all the snakes I have caught, this is the one I like to hold the
least. Perhaps it is the knowledge that no antivenom is available or
perhaps the concentrated, tense posture of the snake.
Because they are arboreal, you will not easily run
into a twig snake. If you do run into one on the ground (like I did)
it is probably wise to recognise it and give it a wide berth
The Twig, Vine or Bird snake has a pale blue-green
upper head heavily speckled with dark brown, black and sometimes
pink. A wide pink-white, black-speckled band runs along upper lip
from snout to back of head passing across lower half of eye.
A dark oblique band radiates from each eye to upper
lip. Chin and throat are white, speckled with black. Tongue is
bright yellow to orange-red and black-tipped . An unusual
keyhole-shaped pupil with eye in very forward position gives this
snake binocular vision - allowing it to recognize stationary prey at
Vine Snakes come in many different patterns and
shades. Colors vary from almost uniformly grayish-white with tiny
black speckles along its body. As they age orange markings appear on
the head and the grayish-white pattern becomes more complex, making
them look just like twigs or branches as they lay motionless in
trees awaiting their prey.
The Zulus believe that this snake strikes and wounds
like a spear because of the blinding speed of the strike
It seldom bites unless provoked, moving gracefully
and swiftly when disturbed.
Although it is a timid snake, it will inflate its
neck to display the bright skin between scales when threatened,
followed by lunging strikes while the bright tongue flickers in a
Although often called bird snakes, they prey largely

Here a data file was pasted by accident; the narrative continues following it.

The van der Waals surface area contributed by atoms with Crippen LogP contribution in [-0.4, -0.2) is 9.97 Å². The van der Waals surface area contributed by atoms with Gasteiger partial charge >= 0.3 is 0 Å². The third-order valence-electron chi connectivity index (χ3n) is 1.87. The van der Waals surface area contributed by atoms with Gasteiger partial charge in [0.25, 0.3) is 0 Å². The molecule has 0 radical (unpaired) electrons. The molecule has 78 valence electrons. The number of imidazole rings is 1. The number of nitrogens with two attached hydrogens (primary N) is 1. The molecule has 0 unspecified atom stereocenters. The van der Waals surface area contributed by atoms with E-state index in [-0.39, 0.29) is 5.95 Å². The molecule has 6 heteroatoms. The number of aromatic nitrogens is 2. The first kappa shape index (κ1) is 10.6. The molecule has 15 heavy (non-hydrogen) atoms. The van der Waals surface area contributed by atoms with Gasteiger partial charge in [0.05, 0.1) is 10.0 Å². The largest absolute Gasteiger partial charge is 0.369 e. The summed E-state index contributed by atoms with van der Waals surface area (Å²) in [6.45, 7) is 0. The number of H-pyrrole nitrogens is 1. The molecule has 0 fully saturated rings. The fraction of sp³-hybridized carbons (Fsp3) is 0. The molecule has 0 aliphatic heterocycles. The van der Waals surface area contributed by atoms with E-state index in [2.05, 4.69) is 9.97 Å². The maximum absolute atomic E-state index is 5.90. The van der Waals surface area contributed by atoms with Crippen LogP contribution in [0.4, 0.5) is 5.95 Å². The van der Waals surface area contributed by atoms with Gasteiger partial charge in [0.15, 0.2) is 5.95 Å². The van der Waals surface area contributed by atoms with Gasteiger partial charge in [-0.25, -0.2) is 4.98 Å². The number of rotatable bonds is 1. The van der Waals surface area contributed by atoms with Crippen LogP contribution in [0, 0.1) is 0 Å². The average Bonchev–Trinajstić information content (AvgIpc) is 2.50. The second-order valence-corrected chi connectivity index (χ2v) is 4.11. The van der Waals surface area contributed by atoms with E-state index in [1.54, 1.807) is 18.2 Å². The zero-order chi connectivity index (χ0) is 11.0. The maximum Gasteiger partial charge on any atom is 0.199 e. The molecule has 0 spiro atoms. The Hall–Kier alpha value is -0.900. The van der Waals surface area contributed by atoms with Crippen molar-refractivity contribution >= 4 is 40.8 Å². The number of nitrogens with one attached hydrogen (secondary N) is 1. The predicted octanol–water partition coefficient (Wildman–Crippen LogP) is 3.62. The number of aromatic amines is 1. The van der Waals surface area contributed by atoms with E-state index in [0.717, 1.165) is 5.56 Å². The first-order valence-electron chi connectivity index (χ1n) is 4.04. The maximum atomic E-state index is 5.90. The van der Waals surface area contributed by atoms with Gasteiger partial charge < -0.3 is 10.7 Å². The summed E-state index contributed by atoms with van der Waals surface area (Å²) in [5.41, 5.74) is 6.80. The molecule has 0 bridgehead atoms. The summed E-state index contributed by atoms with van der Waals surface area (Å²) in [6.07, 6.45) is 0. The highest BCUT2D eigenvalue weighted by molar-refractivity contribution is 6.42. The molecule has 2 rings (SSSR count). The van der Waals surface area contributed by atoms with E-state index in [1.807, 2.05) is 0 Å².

on chameleons and lizards but small birds are frequently eaten by
larger specimens of 1,5 meters long. Their gray-green blotched
coloring blends perfectly with foliage in which they lie motionless
Slow-acting Haematoxic, acting on the blood,
disabling the clotting process and causing internal and external
Symptoms typically occur 24-48 hours after being
bitten. Venom is similar to that of the boomslang but as a rule less
severe, nevertheless potentially dangerous. A number of deaths have
been recorded. Bites are rare.
At present no antivenom is available.
Immobilise and reassure victim, who must lie down
and be kept as quiet as possible. Apply pressure bandage
immediately, immobilise limb with a splint to reduce spread of
venom. Loosen, but do not remove bandage if there is severe
swelling. Take victim to hospital as soon as possible.
Using a tourniquet to prevent the snake venom from
being released in the bloodstream is extremely dangerous and could
result in the loss of the affected limb. The cutting open and
sucking out of venom is a waste of time
Chameleons, tree-dwelling lizards, birds, snakes.
Oviparous. Lays 4-18 eggs which hatch after 90 days.
Young 230-330 mm.
Birds of prey and other snakes.
Trees and shrubs in moist savanna and lowland
This is a series of photos taken by SW, a friend in his garden in